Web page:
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states out of the war. we will be too proud to fight, he said. he kept us out of the war, was what the democrats said when wilson won. this was the platform he ran on. there's a real parallel here with franklin delano or roosevelt in 1940, are doing he's the one who would keep united states out of the war. in the end, what brought the united states in was this gradual shift in public opinion. it was what the germans did. the germans behaved in a way that i can only describe as folly, extremely shortsighted. the german supreme command by 1917 was in command of the german state. it had set up something close to a german dictatorship. it had been repressing to renew unrestricted summary and warfare. it stopped in 1915 after an american ship had been sunk. there is huge protest in the u.s. and the german government had recognized that unrestricted submarine warfare with submarines could fire on any
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shipping approaching british shores, whether neutral, british, or not, was not helping germany. the high command had been pressing for the resumption of unrestricted submarine warfare. in january 1917, they got their wish. the sinkings and loss of american lives began to go up. american opinion begins to harden. in 1917, wilson talks to the senate. he's hoping to keep the united states out of the war. he's beginning to sketch a world after the war, beginning to take an active role in defining what that role should look like. that's not the same as going into the war. it is indicating that the united states, as far as wilson is concerned, is moving to a position of saying, the world
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is going to be a different place and we ought to have a say in it. once you think you ought to have a say in the world, you are more likely to want to get involved. it's in his address to the senate in january 1917 that he talks about that victory. he talks about how the world might develop a community of powers to replace the old balance of power, and begins to sketch out his ideas for a new type of way, a new way of managing international relations. the germans do their best to make up american lines. not only do they resume unrestricted submarine warfare but they sent a telegram to the mexican government after the foreign secretary who sends it and what zimmerman sends to the mexican government is a telegram saying, we think you probably -- you would probably like to have back the territory which the united states took from you in the 19th century. we suggest you declare war on the united states. we can probably persuade japan to join in. we will certainly support you. the germans had to send this telegram on british cables
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because the british had cut all the german telegraph cables to the new world, but it was coded, but the british had broken the german code. the british decode this cable, they realize they have a really hot potato here, sit on it for the time being as they decide what they will do with it, and in february they take it to woodrow wilson. you can imagine his reaction. this is treachery of the first order, now a menace to the security of united states, right there on the southern border of the united states. from that point on, it's pretty much a foregone conclusion that the united states will enter the war on the allied side. what also makes it easier for the united states to contemplate doing this is in february 1917 there's also a revolution in russia. this is not yet the bolshevik revolution, this is the first revolution that overthrows a czarist regime.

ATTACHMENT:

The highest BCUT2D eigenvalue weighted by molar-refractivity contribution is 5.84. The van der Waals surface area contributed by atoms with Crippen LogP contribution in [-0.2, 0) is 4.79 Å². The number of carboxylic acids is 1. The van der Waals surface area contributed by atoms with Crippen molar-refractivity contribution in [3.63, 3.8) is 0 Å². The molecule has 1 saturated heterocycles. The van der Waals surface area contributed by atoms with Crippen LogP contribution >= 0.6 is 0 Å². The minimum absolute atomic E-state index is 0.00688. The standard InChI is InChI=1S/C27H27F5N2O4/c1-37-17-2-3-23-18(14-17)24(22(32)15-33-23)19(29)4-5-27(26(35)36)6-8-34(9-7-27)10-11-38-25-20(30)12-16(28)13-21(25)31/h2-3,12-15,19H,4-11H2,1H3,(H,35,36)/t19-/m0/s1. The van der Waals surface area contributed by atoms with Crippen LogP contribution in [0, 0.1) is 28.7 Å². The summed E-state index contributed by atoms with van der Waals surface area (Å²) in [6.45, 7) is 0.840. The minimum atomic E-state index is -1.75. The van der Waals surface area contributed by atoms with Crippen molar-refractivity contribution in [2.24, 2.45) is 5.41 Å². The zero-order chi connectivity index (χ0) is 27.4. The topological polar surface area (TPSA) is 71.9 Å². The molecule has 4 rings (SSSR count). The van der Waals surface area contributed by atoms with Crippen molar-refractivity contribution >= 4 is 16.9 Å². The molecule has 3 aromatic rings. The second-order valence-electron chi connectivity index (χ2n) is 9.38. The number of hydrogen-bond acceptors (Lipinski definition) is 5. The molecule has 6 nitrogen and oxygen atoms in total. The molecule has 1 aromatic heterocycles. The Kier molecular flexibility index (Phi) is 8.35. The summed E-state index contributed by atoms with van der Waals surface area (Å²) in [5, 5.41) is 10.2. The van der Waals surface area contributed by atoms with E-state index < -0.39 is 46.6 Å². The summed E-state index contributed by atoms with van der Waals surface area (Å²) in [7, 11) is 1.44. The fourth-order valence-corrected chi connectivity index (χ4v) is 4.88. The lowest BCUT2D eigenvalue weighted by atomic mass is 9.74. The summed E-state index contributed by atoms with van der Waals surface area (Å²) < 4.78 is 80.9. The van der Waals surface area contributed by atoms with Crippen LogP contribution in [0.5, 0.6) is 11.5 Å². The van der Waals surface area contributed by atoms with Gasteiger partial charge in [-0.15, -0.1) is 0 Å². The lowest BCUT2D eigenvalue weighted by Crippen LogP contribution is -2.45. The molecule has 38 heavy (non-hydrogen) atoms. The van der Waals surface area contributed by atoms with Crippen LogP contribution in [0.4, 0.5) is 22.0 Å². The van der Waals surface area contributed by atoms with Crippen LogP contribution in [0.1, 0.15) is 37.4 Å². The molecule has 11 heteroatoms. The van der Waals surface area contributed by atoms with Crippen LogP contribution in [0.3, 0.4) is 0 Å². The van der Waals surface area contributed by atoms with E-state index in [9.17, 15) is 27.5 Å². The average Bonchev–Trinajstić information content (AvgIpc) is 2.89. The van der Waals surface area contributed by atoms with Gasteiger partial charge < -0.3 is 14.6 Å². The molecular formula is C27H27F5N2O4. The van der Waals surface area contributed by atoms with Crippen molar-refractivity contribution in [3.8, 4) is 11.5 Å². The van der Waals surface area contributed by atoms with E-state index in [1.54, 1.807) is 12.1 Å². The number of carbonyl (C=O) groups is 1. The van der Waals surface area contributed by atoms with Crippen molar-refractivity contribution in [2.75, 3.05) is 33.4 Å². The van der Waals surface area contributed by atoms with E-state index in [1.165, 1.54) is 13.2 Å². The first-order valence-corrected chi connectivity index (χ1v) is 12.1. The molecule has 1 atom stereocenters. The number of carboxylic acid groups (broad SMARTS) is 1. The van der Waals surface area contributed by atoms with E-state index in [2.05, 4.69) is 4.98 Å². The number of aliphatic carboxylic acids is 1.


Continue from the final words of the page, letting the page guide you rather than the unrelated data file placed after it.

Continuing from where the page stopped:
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one of the main objections that used to come from liberals and people who are profoundly democratic to joining on the allied side, that the allies included this autocratic power suddenly is removed. in april, to cut a long and complicated story short, wilson goes to congress and asks for a declaration of war. it's one of his best speeches. he does so not in a triumphant way. he does it in a somber way. united states, he says, is entering into a war that is going to cost us. it's going to suffer the loss of life. himself has a heavy heart. what he hopes is that the war will end in producing a better world. what he hoped privately and said to many, he hoped it would bring the american people together educate them about international issues, and the responsibility towards the war. i think he understood very clearly what needed to be done and more. he understood the importance of mobilizing the nation for war. the day after he signed a
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declaration of war, he made a list which he called his program. he said, we need to up the measures for war. we need to increase the size of the army and navy. we need to pass necessary legislation to put the country in a state of preparation and defense for actions. we need to make sure we do not have spies and we do not suffer espionage at home. this is one of the areas which is very contentious about those days of the presidency. there is a real curtailment of civil liberties and a good deal of spying on american citizens. i think woodrow wilson himself did not do enough to defend very basic civil liberties. he allowed furthermore attacks
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on ethnic minorities. he allowed attacks on unions. he allowed increasingly and often rigid segregation in the armed forces. as a war leader, he did a lot to bring the united states together. you can also look at areas where he didn't. the also recognize the war was going to have to be financed. baruch and others tried to don conduct american industrial output. unlike some of his predecessors, he was not himself interested in things military. he did not on the whole intervene in either making strategy. he allowed strategy for winning the war to be made by the allies, who now had a coherent commander, supreme commander. but he was prepared to support general pershing when pershing insisted the united states play an independent role and american forces play an independent role. wilson's attitude seems to be that he would allow pershing once appointed to do what he